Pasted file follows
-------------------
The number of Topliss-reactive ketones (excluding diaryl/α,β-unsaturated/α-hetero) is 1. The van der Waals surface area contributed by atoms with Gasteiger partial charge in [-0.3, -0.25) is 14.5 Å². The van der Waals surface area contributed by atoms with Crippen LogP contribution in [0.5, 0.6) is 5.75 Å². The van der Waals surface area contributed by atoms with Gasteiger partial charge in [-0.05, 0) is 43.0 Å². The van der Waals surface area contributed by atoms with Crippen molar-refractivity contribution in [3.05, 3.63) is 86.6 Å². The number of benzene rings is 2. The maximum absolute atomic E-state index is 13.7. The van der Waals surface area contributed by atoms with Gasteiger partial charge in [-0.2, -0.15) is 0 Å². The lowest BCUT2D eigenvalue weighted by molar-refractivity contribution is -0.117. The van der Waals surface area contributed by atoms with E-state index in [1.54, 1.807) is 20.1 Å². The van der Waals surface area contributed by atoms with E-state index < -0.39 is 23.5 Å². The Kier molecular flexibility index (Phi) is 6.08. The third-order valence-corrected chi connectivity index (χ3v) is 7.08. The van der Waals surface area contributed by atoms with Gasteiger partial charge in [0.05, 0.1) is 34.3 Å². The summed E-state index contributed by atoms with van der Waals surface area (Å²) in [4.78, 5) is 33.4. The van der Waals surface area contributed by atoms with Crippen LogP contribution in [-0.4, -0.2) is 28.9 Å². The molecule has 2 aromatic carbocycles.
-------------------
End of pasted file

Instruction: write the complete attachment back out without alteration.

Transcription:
The number of Topliss-reactive ketones (excluding diaryl/α,β-unsaturated/α-hetero) is 1. The van der Waals surface area contributed by atoms with Gasteiger partial charge in [-0.3, -0.25) is 14.5 Å². The van der Waals surface area contributed by atoms with Crippen LogP contribution in [0.5, 0.6) is 5.75 Å². The van der Waals surface area contributed by atoms with Gasteiger partial charge in [-0.05, 0) is 43.0 Å². The van der Waals surface area contributed by atoms with Crippen molar-refractivity contribution in [3.05, 3.63) is 86.6 Å². The number of benzene rings is 2. The maximum absolute atomic E-state index is 13.7. The van der Waals surface area contributed by atoms with Gasteiger partial charge in [-0.2, -0.15) is 0 Å². The lowest BCUT2D eigenvalue weighted by molar-refractivity contribution is -0.117. The van der Waals surface area contributed by atoms with E-state index in [1.54, 1.807) is 20.1 Å². The van der Waals surface area contributed by atoms with E-state index < -0.39 is 23.5 Å². The Kier molecular flexibility index (Phi) is 6.08. The third-order valence-corrected chi connectivity index (χ3v) is 7.08. The van der Waals surface area contributed by atoms with Gasteiger partial charge in [0.05, 0.1) is 34.3 Å². The summed E-state index contributed by atoms with van der Waals surface area (Å²) in [4.78, 5) is 33.4. The van der Waals surface area contributed by atoms with Crippen LogP contribution in [-0.4, -0.2) is 28.9 Å². The molecule has 2 aromatic carbocycles.